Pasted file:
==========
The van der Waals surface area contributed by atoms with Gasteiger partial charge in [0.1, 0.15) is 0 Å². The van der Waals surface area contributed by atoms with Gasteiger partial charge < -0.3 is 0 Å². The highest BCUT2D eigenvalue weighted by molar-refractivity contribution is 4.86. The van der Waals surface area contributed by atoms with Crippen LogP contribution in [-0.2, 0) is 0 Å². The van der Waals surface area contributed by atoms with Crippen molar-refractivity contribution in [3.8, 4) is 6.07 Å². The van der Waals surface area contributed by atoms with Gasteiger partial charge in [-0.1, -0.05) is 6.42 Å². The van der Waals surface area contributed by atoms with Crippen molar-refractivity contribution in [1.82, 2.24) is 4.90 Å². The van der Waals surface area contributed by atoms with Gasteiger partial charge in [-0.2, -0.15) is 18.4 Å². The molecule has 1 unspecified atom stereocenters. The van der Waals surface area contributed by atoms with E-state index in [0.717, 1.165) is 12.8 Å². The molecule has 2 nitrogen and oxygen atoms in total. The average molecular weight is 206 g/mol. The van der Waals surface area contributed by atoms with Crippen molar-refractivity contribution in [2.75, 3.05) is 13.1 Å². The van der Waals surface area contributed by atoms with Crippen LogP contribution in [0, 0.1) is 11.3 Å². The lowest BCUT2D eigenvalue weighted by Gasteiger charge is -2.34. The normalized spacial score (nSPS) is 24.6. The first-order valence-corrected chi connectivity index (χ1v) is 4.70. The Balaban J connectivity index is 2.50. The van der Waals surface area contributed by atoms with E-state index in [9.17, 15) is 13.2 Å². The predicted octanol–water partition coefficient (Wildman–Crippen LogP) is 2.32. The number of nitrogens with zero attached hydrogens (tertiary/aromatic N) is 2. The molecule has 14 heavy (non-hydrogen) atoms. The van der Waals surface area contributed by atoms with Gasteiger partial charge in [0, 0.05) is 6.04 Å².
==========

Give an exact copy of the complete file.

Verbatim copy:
The van der Waals surface area contributed by atoms with Gasteiger partial charge in [0.1, 0.15) is 0 Å². The van der Waals surface area contributed by atoms with Gasteiger partial charge < -0.3 is 0 Å². The highest BCUT2D eigenvalue weighted by molar-refractivity contribution is 4.86. The van der Waals surface area contributed by atoms with Crippen LogP contribution in [-0.2, 0) is 0 Å². The van der Waals surface area contributed by atoms with Crippen molar-refractivity contribution in [3.8, 4) is 6.07 Å². The van der Waals surface area contributed by atoms with Gasteiger partial charge in [-0.1, -0.05) is 6.42 Å². The van der Waals surface area contributed by atoms with Crippen molar-refractivity contribution in [1.82, 2.24) is 4.90 Å². The van der Waals surface area contributed by atoms with Gasteiger partial charge in [-0.2, -0.15) is 18.4 Å². The molecule has 1 unspecified atom stereocenters. The van der Waals surface area contributed by atoms with E-state index in [0.717, 1.165) is 12.8 Å². The molecule has 2 nitrogen and oxygen atoms in total. The average molecular weight is 206 g/mol. The van der Waals surface area contributed by atoms with Crippen molar-refractivity contribution in [2.75, 3.05) is 13.1 Å². The van der Waals surface area contributed by atoms with Crippen LogP contribution in [0, 0.1) is 11.3 Å². The lowest BCUT2D eigenvalue weighted by Gasteiger charge is -2.34. The normalized spacial score (nSPS) is 24.6. The first-order valence-corrected chi connectivity index (χ1v) is 4.70. The Balaban J connectivity index is 2.50. The van der Waals surface area contributed by atoms with E-state index in [9.17, 15) is 13.2 Å². The predicted octanol–water partition coefficient (Wildman–Crippen LogP) is 2.32. The number of nitrogens with zero attached hydrogens (tertiary/aromatic N) is 2. The molecule has 14 heavy (non-hydrogen) atoms. The van der Waals surface area contributed by atoms with Gasteiger partial charge in [0, 0.05) is 6.04 Å².